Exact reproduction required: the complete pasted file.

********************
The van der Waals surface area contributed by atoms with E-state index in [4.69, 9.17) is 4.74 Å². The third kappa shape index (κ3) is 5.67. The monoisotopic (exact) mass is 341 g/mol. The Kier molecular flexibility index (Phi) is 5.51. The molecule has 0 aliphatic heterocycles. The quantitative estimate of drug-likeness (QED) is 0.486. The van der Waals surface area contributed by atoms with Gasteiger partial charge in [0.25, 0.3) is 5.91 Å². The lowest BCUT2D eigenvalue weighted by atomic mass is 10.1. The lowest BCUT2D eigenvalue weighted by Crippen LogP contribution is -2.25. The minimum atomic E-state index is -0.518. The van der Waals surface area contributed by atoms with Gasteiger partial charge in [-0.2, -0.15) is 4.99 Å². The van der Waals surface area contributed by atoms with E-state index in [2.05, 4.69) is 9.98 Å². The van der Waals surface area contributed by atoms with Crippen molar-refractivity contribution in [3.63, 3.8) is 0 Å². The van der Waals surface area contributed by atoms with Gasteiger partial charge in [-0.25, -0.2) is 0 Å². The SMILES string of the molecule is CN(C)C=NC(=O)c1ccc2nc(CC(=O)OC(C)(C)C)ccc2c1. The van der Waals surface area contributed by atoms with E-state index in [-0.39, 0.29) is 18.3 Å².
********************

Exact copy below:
The van der Waals surface area contributed by atoms with E-state index in [4.69, 9.17) is 4.74 Å². The third kappa shape index (κ3) is 5.67. The monoisotopic (exact) mass is 341 g/mol. The Kier molecular flexibility index (Phi) is 5.51. The molecule has 0 aliphatic heterocycles. The quantitative estimate of drug-likeness (QED) is 0.486. The van der Waals surface area contributed by atoms with Gasteiger partial charge in [0.25, 0.3) is 5.91 Å². The lowest BCUT2D eigenvalue weighted by atomic mass is 10.1. The lowest BCUT2D eigenvalue weighted by Crippen LogP contribution is -2.25. The minimum atomic E-state index is -0.518. The van der Waals surface area contributed by atoms with Gasteiger partial charge in [-0.2, -0.15) is 4.99 Å². The van der Waals surface area contributed by atoms with E-state index in [2.05, 4.69) is 9.98 Å². The van der Waals surface area contributed by atoms with Crippen molar-refractivity contribution in [3.63, 3.8) is 0 Å². The van der Waals surface area contributed by atoms with Gasteiger partial charge in [-0.25, -0.2) is 0 Å². The SMILES string of the molecule is CN(C)C=NC(=O)c1ccc2nc(CC(=O)OC(C)(C)C)ccc2c1. The van der Waals surface area contributed by atoms with E-state index in [-0.39, 0.29) is 18.3 Å².